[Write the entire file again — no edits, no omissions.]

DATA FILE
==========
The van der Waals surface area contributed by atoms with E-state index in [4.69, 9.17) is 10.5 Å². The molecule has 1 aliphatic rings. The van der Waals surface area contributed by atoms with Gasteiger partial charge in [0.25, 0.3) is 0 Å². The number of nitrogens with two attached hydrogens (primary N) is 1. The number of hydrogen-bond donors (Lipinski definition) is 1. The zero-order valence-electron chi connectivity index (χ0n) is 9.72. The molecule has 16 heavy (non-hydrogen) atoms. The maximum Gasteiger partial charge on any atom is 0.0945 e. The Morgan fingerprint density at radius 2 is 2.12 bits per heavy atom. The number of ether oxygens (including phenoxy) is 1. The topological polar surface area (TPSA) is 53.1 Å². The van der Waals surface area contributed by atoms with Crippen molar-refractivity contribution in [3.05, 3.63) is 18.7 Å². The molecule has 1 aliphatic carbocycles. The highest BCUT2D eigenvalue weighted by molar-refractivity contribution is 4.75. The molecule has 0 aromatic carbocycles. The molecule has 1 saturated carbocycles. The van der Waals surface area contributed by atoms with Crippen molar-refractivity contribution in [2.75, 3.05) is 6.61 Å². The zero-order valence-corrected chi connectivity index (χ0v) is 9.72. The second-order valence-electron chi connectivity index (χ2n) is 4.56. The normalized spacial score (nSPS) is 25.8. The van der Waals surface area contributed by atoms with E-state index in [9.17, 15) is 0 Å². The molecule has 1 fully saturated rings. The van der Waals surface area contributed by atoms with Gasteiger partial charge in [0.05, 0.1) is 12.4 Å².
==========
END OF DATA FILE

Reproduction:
The van der Waals surface area contributed by atoms with E-state index in [4.69, 9.17) is 10.5 Å². The molecule has 1 aliphatic rings. The van der Waals surface area contributed by atoms with Gasteiger partial charge in [0.25, 0.3) is 0 Å². The number of nitrogens with two attached hydrogens (primary N) is 1. The number of hydrogen-bond donors (Lipinski definition) is 1. The zero-order valence-electron chi connectivity index (χ0n) is 9.72. The molecule has 16 heavy (non-hydrogen) atoms. The maximum Gasteiger partial charge on any atom is 0.0945 e. The Morgan fingerprint density at radius 2 is 2.12 bits per heavy atom. The number of ether oxygens (including phenoxy) is 1. The topological polar surface area (TPSA) is 53.1 Å². The van der Waals surface area contributed by atoms with Crippen molar-refractivity contribution in [3.05, 3.63) is 18.7 Å². The molecule has 1 aliphatic carbocycles. The highest BCUT2D eigenvalue weighted by molar-refractivity contribution is 4.75. The molecule has 0 aromatic carbocycles. The molecule has 1 saturated carbocycles. The van der Waals surface area contributed by atoms with Crippen molar-refractivity contribution in [2.75, 3.05) is 6.61 Å². The zero-order valence-corrected chi connectivity index (χ0v) is 9.72. The second-order valence-electron chi connectivity index (χ2n) is 4.56. The normalized spacial score (nSPS) is 25.8. The van der Waals surface area contributed by atoms with E-state index in [9.17, 15) is 0 Å². The molecule has 1 fully saturated rings. The van der Waals surface area contributed by atoms with Gasteiger partial charge in [0.05, 0.1) is 12.4 Å².